Each year, students seek help from the Counseling Center on dealing with all kinds of personal and academic issues. Some students call ahead for an appointment, while others stop by to speak privately with a counselor. Other students simply stop by the Counseling Center to pick up some self-help information pamphlets, or to get a referral to a local off-campus counselor or agency.
Although the reasons for requesting counseling are as individual as the students themselves, frequently mentioned issues include the following:
Feelings of isolation
Problems with family or friends
Problems with alcohol or other drugs
Through counseling, students can discover some of the causes of personal and academic difficulties and learn ways to overcome them or enhance their coping abilities.
Counseling is a process in which a student enters into a relationship with a trained professional in order to gain a deeper self-understanding and to identify more effective ways of responding to life’s challenges. Counselors facilitate the process primarily by listening, but also by asking questions, clarifying statements made by the student and offering feedback. Our counselors have experience approaching problems from many different angles. They are not restricted to a single course of action and may use a variety of techniques. Your counselor may not have the same approach as someone else’s. There is no “right” way to do counseling. Different counselors have different styles.
Talking with a counselor is different from the kind of conversation you might have with a sympathetic friend. Your counselor will not feel sorry for you, hold your hand and tell you everything will be all right, as a friend might. But your counselor will show caring and compassion toward you. Counselors do not give advice or make decisions for you, rather they support you while you come to your own decisions and encourage you to trust your own advice. Once you have made your choices, you must then own up to the consequences of your decisions. It is a privilege to be invited to share in the life of another person and counselors respect that privilege.
This is a sampling of some of the feelings expressed by students seeking counseling:
I wish I had more confidence in myself.
I feel tense, confused and depressed.
I’ve got a tough decision to make and I want to talk to someone about it.
I have problems too personal to discuss with just anybody.
My partying is hurting my grades and I want some help.
An important relationship has ended and I need to talk to someone.
Handling school and my family is just too much sometimes.
I think I’m over-involved in social activities.
There are many other individual concerns not described above that the Counseling Center can also help with. If you find yourself wondering if you should seek counseling, take the first step. Asking for help is a sign of maturity, not weakness. When you are in physical pain, you go to the doctor to find out what is causing it. Emotional discomfort deserves equal attention. Counseling is a gift to yourself, an expression of self-caring. Don’t suffer needlessly. Call or stop by for an appointment to discuss your concerns with a professional counselor. We are here to help you.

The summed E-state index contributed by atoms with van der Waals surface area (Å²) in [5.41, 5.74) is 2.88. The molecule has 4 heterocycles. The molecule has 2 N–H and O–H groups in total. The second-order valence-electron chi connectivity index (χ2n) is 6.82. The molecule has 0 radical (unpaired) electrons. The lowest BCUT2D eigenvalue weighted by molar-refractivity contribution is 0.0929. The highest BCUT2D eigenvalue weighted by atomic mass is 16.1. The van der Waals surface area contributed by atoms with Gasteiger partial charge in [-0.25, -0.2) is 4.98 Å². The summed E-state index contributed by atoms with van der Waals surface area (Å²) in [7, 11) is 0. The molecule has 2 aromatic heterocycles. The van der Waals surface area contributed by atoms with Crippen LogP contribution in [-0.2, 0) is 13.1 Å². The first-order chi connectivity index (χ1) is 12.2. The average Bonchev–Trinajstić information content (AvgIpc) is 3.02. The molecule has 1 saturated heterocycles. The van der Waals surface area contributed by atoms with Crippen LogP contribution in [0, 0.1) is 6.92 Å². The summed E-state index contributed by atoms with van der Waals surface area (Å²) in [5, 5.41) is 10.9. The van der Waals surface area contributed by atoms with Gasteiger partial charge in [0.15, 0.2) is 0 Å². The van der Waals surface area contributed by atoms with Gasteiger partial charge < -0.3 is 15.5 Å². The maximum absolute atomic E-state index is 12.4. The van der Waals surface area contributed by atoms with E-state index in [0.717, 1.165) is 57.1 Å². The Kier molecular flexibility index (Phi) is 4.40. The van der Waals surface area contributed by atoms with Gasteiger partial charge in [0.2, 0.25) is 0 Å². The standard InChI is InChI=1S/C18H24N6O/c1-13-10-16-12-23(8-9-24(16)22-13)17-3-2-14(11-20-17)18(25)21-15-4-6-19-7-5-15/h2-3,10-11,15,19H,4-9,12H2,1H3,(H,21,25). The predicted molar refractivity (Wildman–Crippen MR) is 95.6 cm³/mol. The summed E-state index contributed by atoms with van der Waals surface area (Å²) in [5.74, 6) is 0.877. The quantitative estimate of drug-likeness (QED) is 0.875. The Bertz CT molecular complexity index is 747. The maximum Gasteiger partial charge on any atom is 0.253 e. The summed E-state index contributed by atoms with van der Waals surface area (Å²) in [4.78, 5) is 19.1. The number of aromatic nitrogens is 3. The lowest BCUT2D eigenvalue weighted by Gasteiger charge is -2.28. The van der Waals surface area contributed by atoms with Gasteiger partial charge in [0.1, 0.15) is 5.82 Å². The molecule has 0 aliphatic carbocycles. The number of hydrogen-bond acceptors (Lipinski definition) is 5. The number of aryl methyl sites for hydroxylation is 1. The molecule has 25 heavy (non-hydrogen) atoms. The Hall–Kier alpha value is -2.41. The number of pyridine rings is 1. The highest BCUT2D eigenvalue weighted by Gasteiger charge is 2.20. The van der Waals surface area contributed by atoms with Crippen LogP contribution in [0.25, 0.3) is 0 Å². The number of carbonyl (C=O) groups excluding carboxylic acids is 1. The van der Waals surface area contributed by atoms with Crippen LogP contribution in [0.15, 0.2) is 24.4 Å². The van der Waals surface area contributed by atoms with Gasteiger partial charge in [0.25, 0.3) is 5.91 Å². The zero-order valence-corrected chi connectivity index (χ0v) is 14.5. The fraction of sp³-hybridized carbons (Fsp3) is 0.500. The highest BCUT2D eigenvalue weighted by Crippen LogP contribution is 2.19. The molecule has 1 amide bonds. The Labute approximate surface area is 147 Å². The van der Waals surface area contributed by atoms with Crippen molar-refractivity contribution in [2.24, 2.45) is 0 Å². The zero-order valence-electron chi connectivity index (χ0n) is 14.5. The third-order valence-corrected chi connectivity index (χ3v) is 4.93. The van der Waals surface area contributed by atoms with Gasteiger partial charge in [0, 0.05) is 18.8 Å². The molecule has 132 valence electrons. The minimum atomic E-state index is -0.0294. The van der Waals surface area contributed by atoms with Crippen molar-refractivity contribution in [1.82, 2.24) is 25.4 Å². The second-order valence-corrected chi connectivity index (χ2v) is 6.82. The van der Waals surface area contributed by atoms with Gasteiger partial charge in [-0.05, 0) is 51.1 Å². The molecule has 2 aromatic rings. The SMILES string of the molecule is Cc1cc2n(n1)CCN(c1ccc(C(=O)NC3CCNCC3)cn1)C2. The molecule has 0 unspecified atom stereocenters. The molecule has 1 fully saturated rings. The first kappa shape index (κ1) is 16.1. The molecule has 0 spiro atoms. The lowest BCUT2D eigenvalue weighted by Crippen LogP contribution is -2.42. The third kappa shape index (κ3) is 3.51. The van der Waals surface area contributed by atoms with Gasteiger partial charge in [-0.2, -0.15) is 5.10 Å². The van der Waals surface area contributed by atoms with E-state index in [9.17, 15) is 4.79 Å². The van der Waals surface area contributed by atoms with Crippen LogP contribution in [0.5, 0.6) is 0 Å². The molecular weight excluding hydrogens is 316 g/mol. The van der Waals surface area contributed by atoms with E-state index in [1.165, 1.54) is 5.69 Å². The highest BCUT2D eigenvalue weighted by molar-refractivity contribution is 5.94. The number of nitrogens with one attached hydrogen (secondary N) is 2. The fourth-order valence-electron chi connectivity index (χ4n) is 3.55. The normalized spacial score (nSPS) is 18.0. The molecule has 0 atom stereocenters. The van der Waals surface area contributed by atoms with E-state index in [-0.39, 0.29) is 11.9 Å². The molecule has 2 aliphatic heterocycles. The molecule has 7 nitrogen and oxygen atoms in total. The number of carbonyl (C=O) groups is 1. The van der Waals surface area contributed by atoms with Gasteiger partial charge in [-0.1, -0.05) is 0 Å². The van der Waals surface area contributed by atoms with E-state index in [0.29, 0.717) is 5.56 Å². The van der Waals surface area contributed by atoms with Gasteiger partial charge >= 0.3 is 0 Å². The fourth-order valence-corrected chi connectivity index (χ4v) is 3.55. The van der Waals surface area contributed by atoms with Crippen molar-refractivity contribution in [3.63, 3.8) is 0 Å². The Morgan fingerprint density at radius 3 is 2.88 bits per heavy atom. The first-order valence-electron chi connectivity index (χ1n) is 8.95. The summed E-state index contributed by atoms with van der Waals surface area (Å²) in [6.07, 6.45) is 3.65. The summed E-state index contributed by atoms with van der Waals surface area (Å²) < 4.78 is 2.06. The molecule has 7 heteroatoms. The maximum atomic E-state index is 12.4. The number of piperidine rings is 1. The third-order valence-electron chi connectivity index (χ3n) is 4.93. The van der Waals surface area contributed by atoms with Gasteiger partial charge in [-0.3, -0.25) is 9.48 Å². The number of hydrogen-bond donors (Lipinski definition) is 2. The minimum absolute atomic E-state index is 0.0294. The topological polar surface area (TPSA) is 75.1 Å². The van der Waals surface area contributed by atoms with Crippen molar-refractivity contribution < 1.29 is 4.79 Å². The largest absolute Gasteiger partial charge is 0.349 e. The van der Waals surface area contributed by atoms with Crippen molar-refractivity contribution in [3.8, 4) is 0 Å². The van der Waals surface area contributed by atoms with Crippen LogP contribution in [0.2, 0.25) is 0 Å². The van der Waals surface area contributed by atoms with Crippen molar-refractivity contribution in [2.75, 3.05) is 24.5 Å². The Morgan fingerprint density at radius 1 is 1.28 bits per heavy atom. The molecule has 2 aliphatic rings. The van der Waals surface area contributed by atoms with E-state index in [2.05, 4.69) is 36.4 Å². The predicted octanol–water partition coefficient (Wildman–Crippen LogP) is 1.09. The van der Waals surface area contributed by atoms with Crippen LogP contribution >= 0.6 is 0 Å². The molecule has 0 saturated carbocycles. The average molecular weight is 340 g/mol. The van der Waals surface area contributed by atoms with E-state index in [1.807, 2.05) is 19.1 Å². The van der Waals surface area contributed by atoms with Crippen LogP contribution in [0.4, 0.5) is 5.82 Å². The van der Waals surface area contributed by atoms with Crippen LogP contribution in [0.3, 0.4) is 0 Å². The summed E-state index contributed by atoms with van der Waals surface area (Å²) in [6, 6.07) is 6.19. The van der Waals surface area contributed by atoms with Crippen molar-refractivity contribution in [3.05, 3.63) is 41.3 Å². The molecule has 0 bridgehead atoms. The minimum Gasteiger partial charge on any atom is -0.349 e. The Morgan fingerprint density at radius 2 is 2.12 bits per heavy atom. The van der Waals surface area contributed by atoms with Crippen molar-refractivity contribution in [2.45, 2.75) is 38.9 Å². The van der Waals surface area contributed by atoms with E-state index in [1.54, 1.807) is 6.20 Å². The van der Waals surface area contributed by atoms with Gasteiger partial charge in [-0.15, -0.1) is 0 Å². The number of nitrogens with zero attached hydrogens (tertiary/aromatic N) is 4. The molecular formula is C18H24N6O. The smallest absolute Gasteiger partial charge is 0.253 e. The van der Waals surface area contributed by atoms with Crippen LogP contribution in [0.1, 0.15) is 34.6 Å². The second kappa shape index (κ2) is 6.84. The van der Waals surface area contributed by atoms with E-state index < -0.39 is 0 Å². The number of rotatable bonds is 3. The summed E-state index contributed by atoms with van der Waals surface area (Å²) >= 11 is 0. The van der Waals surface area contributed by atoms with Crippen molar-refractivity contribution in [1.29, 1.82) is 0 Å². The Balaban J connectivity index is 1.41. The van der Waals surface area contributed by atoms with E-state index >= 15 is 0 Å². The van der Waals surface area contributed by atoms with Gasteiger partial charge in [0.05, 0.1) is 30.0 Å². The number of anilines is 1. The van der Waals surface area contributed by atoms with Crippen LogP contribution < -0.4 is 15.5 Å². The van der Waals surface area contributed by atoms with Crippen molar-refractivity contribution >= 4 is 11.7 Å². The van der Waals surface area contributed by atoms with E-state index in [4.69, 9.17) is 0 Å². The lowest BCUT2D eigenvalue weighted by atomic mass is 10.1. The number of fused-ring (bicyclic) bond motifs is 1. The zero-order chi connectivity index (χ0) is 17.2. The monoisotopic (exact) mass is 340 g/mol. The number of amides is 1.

The Counseling Center is located in Miguel Hall 501. Appointments may be made by calling 718-862-7394 or in person. An appointment will usually be scheduled within one to three days. Walk-ins are accommodated as scheduling permits. If you are experiencing an emergency, say so; in that case, someone will try to see you immediately.
When you arrive at the counseling center, you will be asked to complete an intake form describing your concerns and to provide other information that will assist us in getting to know you. The focus of your first appointment will be to understand the issues you are facing and consider a plan of action for dealing with those issues. After you have met with one of our staff, we will help you arrive at a plan for dealing with your concerns.
The process continues by the student telling his story. The counselor listens and attempts to begin to understand the way the student thinks, feels and acts. The student decides what he or she wishes to change and what patterns of thinking or acting are preventing that from happening. By exploring possible alternative ways of responding to a situation, the student is able to set realistic goals and develop strategies for achieving them. Typical outcomes may include short-term counseling, further assessment or a mental health referral.
The counselors follow professional counseling guidelines regarding privacy. All student information is held in the strictest confidence within the Counseling Center. Other college offices do not have any access to Counseling Center records. No information is released without your written permission, except under emergency situations involving danger to yourself or others. At your first visit you will receive a copy of our complete privacy and confidentiality guidelines.